AWAYby Michael Gow
Set in the Australian summer of 1967-1968 the play commences with a school performance of A Midsummer Night's Dream. The Shakespearean themes of suffering and reconciliation persist as three families on separate holidays are united during a fierce storm.
British immigrants Harry and Vic love their adopted country but are faced with their son Tom’s terminal illness. Jim and Gwen fret over their daughter Meg’s blossoming independence and her friendship with the socially 'unsuitable' Tom. Roy is unable to console a grief-stricken Coral over the death of their only son in Vietnam.
But with the help of some Shakespearean fairies and a spectacular storm, these families are reconciled and face the future anew.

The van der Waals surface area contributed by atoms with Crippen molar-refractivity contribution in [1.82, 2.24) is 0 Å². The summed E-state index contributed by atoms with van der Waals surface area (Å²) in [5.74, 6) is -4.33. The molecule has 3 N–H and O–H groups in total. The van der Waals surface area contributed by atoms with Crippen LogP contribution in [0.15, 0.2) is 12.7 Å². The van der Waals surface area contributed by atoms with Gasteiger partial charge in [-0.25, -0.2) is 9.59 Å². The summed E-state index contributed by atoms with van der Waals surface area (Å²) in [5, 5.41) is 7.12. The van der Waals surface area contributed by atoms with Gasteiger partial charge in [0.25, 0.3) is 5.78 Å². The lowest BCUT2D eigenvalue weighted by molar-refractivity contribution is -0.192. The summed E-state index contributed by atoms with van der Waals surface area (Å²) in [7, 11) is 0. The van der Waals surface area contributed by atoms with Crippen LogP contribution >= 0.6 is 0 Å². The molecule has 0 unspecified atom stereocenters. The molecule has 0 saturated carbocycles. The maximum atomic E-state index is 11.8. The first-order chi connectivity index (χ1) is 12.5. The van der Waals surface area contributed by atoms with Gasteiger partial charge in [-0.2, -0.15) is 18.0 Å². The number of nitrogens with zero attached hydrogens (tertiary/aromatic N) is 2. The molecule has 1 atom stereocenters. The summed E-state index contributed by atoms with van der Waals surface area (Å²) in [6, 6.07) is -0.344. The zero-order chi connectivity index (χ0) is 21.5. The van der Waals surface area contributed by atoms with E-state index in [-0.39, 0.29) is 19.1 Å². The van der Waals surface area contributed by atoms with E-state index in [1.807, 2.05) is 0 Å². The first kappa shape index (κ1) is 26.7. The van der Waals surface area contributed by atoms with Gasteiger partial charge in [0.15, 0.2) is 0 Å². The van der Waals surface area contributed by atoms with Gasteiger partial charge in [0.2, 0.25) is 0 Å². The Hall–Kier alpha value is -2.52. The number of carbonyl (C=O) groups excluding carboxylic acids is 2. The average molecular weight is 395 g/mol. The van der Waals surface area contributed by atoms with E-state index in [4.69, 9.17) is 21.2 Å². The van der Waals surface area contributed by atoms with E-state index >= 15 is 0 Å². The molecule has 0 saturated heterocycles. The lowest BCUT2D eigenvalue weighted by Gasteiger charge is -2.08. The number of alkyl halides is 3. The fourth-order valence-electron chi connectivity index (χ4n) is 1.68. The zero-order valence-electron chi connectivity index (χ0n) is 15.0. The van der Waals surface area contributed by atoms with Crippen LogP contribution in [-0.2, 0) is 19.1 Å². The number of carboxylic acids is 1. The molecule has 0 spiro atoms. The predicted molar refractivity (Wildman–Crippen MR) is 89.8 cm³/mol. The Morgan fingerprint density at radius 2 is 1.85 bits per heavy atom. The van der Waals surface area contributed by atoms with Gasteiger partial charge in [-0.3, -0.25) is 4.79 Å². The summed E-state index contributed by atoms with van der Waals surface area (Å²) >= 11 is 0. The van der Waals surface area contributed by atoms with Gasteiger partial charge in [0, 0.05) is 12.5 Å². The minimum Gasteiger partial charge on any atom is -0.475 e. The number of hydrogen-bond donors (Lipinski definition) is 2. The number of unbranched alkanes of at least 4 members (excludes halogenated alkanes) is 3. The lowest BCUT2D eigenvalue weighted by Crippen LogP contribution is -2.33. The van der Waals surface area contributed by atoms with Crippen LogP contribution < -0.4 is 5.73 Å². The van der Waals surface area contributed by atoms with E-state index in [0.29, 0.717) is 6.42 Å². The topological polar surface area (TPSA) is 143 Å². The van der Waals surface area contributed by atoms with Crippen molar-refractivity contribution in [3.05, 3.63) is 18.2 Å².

For two decades audiences have been enthralled by this story about the coming of age of a group of individuals and the country in which they live. Despite being set almost 40 years ago, this multi-award winning play is as relevant as ever with its themes of reconciliation and loss.
Away is sharply observed, clever, funny and yet very moving. Out of the familiar family ingredients, Gow has constructed a magical play that every Australian can relate to. It depicts the hopes of a new generation, prompting us to consider what is ultimately most important in our lives.
Read Hilary Bell’s response to Away in Robin Shall Restore Amends, a free essay from Currency Press.
|Style||Naturalistic with elements of magic realism|
|Cast||4 female, 6 male|
|Doubling of some roles suggested by playwright|
|Cast age||16 to 18, 18+|
|Audience age||young adult, adult|
This title appears in:
AWGIE Major Award (1987 winner)
NSW Premier's Literary Awards - Play Award (1986 winner)